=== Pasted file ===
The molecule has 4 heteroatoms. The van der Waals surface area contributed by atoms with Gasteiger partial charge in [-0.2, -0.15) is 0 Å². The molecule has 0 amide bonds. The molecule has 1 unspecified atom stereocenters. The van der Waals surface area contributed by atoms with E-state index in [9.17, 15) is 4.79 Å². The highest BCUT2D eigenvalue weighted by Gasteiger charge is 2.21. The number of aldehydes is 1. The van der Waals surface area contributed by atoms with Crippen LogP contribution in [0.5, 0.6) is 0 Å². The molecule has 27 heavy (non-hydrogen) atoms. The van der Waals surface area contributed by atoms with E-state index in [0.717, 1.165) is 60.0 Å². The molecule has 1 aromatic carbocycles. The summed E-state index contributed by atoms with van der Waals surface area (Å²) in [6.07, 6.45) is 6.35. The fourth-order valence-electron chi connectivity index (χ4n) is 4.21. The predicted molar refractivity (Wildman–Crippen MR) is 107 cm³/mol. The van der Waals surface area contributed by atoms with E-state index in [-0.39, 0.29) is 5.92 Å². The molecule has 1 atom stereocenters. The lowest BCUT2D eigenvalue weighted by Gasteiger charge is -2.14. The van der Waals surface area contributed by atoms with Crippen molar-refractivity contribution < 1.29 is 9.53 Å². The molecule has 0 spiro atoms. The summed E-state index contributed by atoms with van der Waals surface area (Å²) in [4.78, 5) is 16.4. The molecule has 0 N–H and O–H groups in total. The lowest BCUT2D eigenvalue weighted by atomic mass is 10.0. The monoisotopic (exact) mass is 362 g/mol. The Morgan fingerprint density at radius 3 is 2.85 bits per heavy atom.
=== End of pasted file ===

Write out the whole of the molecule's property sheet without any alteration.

The molecule has 4 heteroatoms. The van der Waals surface area contributed by atoms with Gasteiger partial charge in [-0.2, -0.15) is 0 Å². The molecule has 0 amide bonds. The molecule has 1 unspecified atom stereocenters. The van der Waals surface area contributed by atoms with E-state index in [9.17, 15) is 4.79 Å². The highest BCUT2D eigenvalue weighted by Gasteiger charge is 2.21. The number of aldehydes is 1. The van der Waals surface area contributed by atoms with Crippen LogP contribution in [0.5, 0.6) is 0 Å². The molecule has 27 heavy (non-hydrogen) atoms. The van der Waals surface area contributed by atoms with E-state index in [0.717, 1.165) is 60.0 Å². The molecule has 1 aromatic carbocycles. The summed E-state index contributed by atoms with van der Waals surface area (Å²) in [6.07, 6.45) is 6.35. The fourth-order valence-electron chi connectivity index (χ4n) is 4.21. The predicted molar refractivity (Wildman–Crippen MR) is 107 cm³/mol. The van der Waals surface area contributed by atoms with E-state index in [-0.39, 0.29) is 5.92 Å². The molecule has 1 atom stereocenters. The lowest BCUT2D eigenvalue weighted by Gasteiger charge is -2.14. The van der Waals surface area contributed by atoms with Crippen molar-refractivity contribution < 1.29 is 9.53 Å². The molecule has 0 spiro atoms. The summed E-state index contributed by atoms with van der Waals surface area (Å²) in [4.78, 5) is 16.4. The molecule has 0 N–H and O–H groups in total. The lowest BCUT2D eigenvalue weighted by atomic mass is 10.0. The monoisotopic (exact) mass is 362 g/mol. The Morgan fingerprint density at radius 3 is 2.85 bits per heavy atom.